Over 560 million people in sub-Saharan Africa still do not have access to a reliable and modern source of energy. In addition to this, the continent’s need for power will only increase. According to the International Energy Association, between now and 2014, Africa’s energy demand is expected to escalate by 85%. [Supporting Growth With Africa’s T&D Infrastructure.]
The governments of these African countries understand that in order to reduce poverty and harness their true economic and social potential, they must expand power generation and access. But, while new power generation and associated infrastructure are critical to bridging the gap between energy supply and demand, the role of energy efficiency as a low-cost energy resource forms an important part of reducing overall demand, decreasing the need for expensive peak capacity, and allowing electricity supply to be expanded to meet increasing demand in a timely, low-cost, and sustainable way.
Energy efficiency certainly has the potential to save the continent a fortune. According to the World Bank, addressing Africa’s power problems and implementing regional trade will require over US$41 billion per year. However, by reducing energy inefficiency, the continent could save over US$3.3 billion a year.
Africa sees value in energy efficiency
A good example of energy efficiency making a difference in overall demand is Ghana’s appliance labeling programme. Basically, the country labels appliances to indicate to consumers the energy consumption and efficiency of the product. These efforts, along with certain regulations that retailers and manufacturers have to abide by, have resulted in an estimated peak energy savings of over 120MW.
This programme has displaced the need for US$105 million in generation investment and reducing carbon dioxide emissions by over 110,000 tons annually, according to the World Future Council. This type of work will continue with support from the US Millennium Challenge Corporation which involves the development and enforcement of additional standards and labels to keep the most energy inefficient products off the country’s shelves, as well as improving the peak load management through efficient lighting.
In Ethiopia, new compact fluorescent light (CFL) bulbs are saving rural households money and energy. Through a World Bank project, the Government of Ethiopia distributed five million CFL bulbs. After only half of the bulbs had been distributed they had already saved 80MW of electricity. To build power plants that generate 80MW of electricity costs about US$100 million. So, for a US$4 million investment in new light bulbs the government saved US$100 million in energy costs.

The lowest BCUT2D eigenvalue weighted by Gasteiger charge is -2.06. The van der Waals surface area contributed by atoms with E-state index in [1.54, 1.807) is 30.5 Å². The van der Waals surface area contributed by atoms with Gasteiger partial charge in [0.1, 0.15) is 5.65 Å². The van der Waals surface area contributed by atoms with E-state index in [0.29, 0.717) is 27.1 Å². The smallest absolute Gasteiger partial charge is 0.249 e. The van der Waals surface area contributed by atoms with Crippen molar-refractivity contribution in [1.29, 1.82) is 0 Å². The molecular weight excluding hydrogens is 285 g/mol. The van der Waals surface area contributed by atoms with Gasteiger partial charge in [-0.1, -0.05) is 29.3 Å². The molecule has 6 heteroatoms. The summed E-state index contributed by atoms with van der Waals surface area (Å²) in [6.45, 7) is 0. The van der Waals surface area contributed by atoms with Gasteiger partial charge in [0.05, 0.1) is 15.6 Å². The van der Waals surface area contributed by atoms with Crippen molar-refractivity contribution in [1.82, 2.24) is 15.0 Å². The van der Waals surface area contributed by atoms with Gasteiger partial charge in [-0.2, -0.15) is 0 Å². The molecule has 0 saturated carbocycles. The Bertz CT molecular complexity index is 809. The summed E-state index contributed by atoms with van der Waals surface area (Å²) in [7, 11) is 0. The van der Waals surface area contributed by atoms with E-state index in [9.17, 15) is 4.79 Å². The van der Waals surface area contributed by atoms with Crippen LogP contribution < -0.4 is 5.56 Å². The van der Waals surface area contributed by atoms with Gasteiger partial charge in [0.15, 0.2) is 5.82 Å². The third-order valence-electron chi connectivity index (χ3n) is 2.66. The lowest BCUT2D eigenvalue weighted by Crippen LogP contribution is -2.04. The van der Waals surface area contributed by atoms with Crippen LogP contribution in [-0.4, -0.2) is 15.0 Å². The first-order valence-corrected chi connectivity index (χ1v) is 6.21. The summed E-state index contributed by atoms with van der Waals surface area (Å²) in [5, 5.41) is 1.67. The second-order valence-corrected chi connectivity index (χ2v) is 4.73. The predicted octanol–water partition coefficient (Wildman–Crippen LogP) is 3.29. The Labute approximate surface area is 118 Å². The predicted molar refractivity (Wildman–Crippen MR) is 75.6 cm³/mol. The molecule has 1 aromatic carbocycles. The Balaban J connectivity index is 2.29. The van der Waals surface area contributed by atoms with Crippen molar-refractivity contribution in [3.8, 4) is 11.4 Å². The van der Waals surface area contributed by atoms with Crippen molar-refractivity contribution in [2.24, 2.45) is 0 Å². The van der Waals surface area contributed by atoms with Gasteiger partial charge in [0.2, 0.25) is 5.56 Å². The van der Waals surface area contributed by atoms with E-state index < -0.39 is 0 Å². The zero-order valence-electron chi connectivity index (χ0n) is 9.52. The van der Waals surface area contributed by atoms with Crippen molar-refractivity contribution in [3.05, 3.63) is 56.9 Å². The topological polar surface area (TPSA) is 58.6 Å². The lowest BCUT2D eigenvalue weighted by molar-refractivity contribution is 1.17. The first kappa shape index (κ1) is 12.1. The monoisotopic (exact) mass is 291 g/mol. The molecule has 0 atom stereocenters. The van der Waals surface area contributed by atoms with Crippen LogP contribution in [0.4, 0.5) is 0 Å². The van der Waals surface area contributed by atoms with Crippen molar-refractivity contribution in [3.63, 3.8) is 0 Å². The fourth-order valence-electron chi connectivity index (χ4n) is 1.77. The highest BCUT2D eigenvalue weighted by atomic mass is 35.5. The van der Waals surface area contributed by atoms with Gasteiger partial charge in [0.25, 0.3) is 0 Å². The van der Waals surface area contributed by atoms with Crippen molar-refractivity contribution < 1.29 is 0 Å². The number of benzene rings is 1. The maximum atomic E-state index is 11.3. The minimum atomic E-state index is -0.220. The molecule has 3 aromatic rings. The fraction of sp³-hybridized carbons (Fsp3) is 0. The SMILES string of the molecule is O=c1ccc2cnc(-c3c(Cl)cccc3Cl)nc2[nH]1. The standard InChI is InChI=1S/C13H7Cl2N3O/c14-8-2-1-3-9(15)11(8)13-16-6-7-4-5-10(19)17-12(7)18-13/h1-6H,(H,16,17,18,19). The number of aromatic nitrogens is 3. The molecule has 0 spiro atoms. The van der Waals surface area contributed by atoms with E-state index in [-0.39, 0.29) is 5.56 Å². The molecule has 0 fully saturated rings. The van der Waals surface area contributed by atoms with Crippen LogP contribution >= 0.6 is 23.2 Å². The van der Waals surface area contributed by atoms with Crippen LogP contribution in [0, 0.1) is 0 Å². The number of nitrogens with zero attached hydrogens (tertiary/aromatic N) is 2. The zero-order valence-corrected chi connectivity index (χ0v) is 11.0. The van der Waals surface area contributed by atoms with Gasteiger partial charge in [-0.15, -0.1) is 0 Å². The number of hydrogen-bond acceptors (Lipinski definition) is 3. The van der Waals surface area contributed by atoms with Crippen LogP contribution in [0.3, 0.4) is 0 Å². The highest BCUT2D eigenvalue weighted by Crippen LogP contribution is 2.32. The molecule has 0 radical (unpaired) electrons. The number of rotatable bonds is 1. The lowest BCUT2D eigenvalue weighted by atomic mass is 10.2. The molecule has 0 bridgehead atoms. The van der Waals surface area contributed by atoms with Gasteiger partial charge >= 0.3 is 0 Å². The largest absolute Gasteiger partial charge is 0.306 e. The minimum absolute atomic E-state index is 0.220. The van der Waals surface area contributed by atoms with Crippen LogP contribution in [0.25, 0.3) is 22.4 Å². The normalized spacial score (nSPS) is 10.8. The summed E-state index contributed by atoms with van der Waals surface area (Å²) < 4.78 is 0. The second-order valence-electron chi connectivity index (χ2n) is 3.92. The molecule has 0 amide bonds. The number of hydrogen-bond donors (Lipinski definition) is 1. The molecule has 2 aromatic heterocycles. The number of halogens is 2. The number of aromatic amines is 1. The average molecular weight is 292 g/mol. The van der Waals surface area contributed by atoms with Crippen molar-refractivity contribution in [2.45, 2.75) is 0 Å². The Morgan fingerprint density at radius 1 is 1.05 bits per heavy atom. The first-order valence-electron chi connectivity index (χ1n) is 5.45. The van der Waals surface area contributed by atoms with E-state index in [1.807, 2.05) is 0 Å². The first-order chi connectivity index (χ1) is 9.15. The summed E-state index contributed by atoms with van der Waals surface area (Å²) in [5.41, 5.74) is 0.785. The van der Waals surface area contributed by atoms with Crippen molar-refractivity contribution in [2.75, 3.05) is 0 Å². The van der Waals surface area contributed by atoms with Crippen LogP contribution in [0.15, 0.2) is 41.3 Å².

The Ethiopian government hasn’t stopped there. It has also designed an energy conservation campaign which involves for instance, the development of more energy efficient street lighting, and efficiency negotiations with large power users.
Efficiency beyond just lighting
So, while more efficient lighting and appliances offer a quick fix but are certainly paying off, other inefficiencies in the power system require a slightly longer term strategy. For instance, most of the ageing power stations run at less than half their initial efficiency levels and require major repair and upgrades.
In addition, distribution system losses, due to over-loaded transformers and low capacity cables, are all in need of replacement and will all add to a greater efficiency in the long run.
Renewable energy projects, especially the technologically proven solar and wind solutions, also need to be introduced to these countries beside the more conventional power generation plants.
So, while a short-term ‘quick fix’ is necessary in Africa, longer term plans also need to be kept in mind and developed alongside these ‘quick fixes’ in order to tackle energy poverty in a sustainable way.
However, this will only be made possible with government backing. Without the right subsidies, incentives and regulations in place, these improvements will not be possible.
Working towards sustainable economic growth
In the context of low access, a long-term energy efficiency plan should be prioritized in Africa’s energy agenda. By doing this, the continent can reduce consumption, conserve energy, and provide access to more people thereby working towards a more sustainable economic development.
Recognising that each country and its needs are unique, governments need to look at the wide range of solutions (both short-term and long-terms options) by learning from other countries both locally and abroad, and adapt these to local needs, thereby formulating a more holistic, long-term plan to meet energy efficiency goals.
The recent report by REN21 is certainly testament to the fact that sustainable growth is possible through the development of clean energy and energy efficiency. [ Sustainable Economic Growth Possible With Clean Energy and Energy Efficiency.]